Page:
Keanu Reeves is caught between heaven and hell in "Constantine," his latest epic fantasy/science-fiction thriller, but, though the story is potentially fascinating and the visuals sometimes spellbinding, the movie itself is stranded in the purgatory of the second-rate.
Reeves plays a character who can see the demons most of us miss and who, appropriately, has already been to hell and back after a failed suicide attempt. That talent makes him a perfect spotter and foe of the "half-breed" devils among us and also a man himself on the edge of dooma compulsive chain-smoker dying of lung cancerin search of some redemption. (By battling hell, he earns points in heaven.) Yet, constantly dour and ceaselessly courageous, Constantine drifts through the movie's L.A. in a kind of pseudo-noir funk, interspersed with bursts of heroic energy.
Into Constantine's glum, menace-filled life comes a daring lady cop, Angela Dodson (Rachel Weisz), whose twin sister, Isabel (also played by Weisz), recently killed herself in a spectacular hospital roof-dive. Soon, he and Angela are joined in a full-scale afterlife war against the forces of evil. Also involved are a typically colorful crew: gangster/witch doctor Midnite (a throw-away part for Djimon Hounsou), feverish drunken priest Father Hennessy (Pruitt Taylor Vince, sweating and suffering), the unpredictable Angel Gabriel (the angelic Tilda Swinton) and eventually, Satan himself (played by Peter Stormare, the great Swedish heavy you'll remember best from "Fargo").
That's a fine cast, but the movie isn't worthy of them, nor of its sometimes provocative premise. Reeves' Constantine, it seems, is a sort of existential hero plunged into a holy war. During his botched suicide, he spent a few crucial minutes in some sort of MTV/Bosch hell, and he now has the ability to flash back and forth from our world to Lucifer's, which allows him to fight hell's minions more effectively. His hunt for redemption involves patrolling those borders, keeping our world safe from hell's invadersand tipping the scale toward God in His wager and battle with Satan over souls.
All the while, the moody Constantine knows that mortality and his own galloping lung cancer are sending him to the afterlife at top speed. But by the end of "Constantine," though he's fighting evil furiously on all levels, there's barely a flicker of change on Reeve's handsome features or in his gloomy voice to indicate that this movie's hell and L.A. are disturbing places. Reeves' statuesque good looks, his main trump card as an action movie star, may actually work against his character here.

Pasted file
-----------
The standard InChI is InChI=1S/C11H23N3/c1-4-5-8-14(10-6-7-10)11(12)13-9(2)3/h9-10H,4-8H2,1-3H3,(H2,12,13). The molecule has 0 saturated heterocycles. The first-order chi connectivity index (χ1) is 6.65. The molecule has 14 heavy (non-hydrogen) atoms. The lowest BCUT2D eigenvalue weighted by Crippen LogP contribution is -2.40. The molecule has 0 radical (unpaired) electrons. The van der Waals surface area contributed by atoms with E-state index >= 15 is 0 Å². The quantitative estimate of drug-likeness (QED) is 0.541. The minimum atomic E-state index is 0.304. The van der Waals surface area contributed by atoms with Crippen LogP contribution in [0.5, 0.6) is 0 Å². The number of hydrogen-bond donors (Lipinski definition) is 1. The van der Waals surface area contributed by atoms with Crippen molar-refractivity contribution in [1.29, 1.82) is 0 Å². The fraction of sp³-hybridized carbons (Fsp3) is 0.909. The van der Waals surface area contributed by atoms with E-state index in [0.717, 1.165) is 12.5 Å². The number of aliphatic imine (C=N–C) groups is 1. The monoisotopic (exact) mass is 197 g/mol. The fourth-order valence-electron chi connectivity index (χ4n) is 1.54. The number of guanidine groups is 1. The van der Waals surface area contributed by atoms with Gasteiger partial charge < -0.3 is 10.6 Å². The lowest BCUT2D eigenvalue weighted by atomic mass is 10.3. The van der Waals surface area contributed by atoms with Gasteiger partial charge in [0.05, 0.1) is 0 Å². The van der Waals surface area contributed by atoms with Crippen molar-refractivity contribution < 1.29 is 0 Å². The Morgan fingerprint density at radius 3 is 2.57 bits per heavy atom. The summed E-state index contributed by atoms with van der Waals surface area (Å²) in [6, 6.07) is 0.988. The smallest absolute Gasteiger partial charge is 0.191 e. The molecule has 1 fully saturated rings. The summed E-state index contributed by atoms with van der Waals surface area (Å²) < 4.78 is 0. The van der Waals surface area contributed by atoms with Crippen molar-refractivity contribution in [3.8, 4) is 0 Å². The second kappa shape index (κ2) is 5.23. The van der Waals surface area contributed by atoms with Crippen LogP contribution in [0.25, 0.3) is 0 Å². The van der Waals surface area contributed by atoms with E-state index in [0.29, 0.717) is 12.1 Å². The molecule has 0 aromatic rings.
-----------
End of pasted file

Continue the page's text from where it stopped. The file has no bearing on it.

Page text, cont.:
"Constantine" director Francis Lawrence is a first-timer and a music video veteranand if that doesn't set off alarm bells, you've missed a lot of the overblown action spectaculars of the past decade. Unlike Spike Jonze or Michel Gondry, Lawrence takes the obvious career route here. And though he shows a lot of visual pizzazz and is working with a sometimes magnificent cinematographer, Philippe Rousselot ("Diva," "A River Runs Through It"), Lawrence doesn't bring many of the scenes to life. The only sequences that really click involve Swinton's angel and Stormare's Satanplus a few comic moments with Constantine's pushy young hero-wannabe assistant Chaz (Shia LeBeouf).
"Constantine" would have been much better with more of Swinton and Stormare. And it would certainly have been improved if Lawrence got some humor out of Reeves' part, even gallows-style. Reeves' Constantine is such a Gloomy Gus, his scenes and phrasing so monotonous, that he sometimes suggests a video-game hero in terminal depression.
The special effects and visuals are gangbusters (as usual), but they don't save "Constantine" any more than the actors do. In fact, the best comics-derived action movies of recent years have tended to be those that played their stories and characters for humor or light self-mockerylike most of the Marvel-derived movies, from the "Spider-Man" series to "X-Men." Though the "Hellblazer" graphic novels are darker and more serious, this movie is too overwhelmed by its own logistics and too one-note in its emotions to effectively plumb any depths or soar beyond logic. Despite the vast expenditures and overpowering resources we see here, a real heavenor hellcan wait.
Directed by Francis Lawrence; written by Kevin Brodbin, Frank Cappello, based on characters from the DC Comics/Vertigo Hellblazer graphic novels; photographed by Philippe Rousselot; edited by Wayne Wahrman; production designed by Naomi Shohan; music by Brian Tyler, Klaus Badelt; visual effects supervisor Michael Fink; produced by Lauren Shuler Donner, Benjamin Melniker, Michael E. Uslan, Erwin Stoff, Lorenzo di Bonaventura, Akiva Goldsman. A Warner Bros. Pictures release of a Warner Bros. and Village Roadshow Pictures presentation of a Donners' Co./Batfilm Prods./Weed Road Pictures/3 Arts Entertainment production.; opens Friday. Running time: 2:01. MPAA rating: R (for violence and demonic images).
John Constantine - Keanu Reeves
Angela Dodson/Isabel Dodson - Rachel Weisz
Chaz - Shia LeBeouf
Midnite - Djimon Hounsou
Beeman - Max Baker
Father Hennessy - Pruitt Taylor Vince
Gabriel - Tilda Swinton
Satan -Peter Stormare